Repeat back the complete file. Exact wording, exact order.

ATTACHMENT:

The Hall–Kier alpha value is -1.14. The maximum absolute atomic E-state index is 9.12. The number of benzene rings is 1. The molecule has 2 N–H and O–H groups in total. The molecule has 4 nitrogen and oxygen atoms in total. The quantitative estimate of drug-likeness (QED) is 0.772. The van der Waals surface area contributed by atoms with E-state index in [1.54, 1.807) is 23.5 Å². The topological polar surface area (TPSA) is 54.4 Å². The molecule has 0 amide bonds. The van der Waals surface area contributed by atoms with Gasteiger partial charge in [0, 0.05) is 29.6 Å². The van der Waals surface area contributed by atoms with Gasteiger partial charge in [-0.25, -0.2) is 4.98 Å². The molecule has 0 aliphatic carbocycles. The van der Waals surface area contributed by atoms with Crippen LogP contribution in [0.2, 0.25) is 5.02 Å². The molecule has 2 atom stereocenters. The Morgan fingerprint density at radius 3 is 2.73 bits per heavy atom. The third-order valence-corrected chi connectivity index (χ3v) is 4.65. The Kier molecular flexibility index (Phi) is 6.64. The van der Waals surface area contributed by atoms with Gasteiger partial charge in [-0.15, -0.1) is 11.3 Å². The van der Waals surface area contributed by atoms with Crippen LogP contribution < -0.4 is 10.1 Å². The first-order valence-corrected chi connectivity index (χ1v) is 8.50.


The Hall–Kier alpha value is -1.14. The maximum absolute atomic E-state index is 9.12. The number of benzene rings is 1. The molecule has 2 N–H and O–H groups in total. The molecule has 4 nitrogen and oxygen atoms in total. The quantitative estimate of drug-likeness (QED) is 0.772. The van der Waals surface area contributed by atoms with E-state index in [1.54, 1.807) is 23.5 Å². The topological polar surface area (TPSA) is 54.4 Å². The molecule has 0 amide bonds. The van der Waals surface area contributed by atoms with Gasteiger partial charge in [0, 0.05) is 29.6 Å². The van der Waals surface area contributed by atoms with Gasteiger partial charge in [-0.25, -0.2) is 4.98 Å². The molecule has 0 aliphatic carbocycles. The van der Waals surface area contributed by atoms with Crippen LogP contribution in [0.2, 0.25) is 5.02 Å². The molecule has 2 atom stereocenters. The Morgan fingerprint density at radius 3 is 2.73 bits per heavy atom. The third-order valence-corrected chi connectivity index (χ3v) is 4.65. The Kier molecular flexibility index (Phi) is 6.64. The van der Waals surface area contributed by atoms with Gasteiger partial charge in [-0.15, -0.1) is 11.3 Å². The van der Waals surface area contributed by atoms with Crippen LogP contribution < -0.4 is 10.1 Å². The first-order valence-corrected chi connectivity index (χ1v) is 8.50.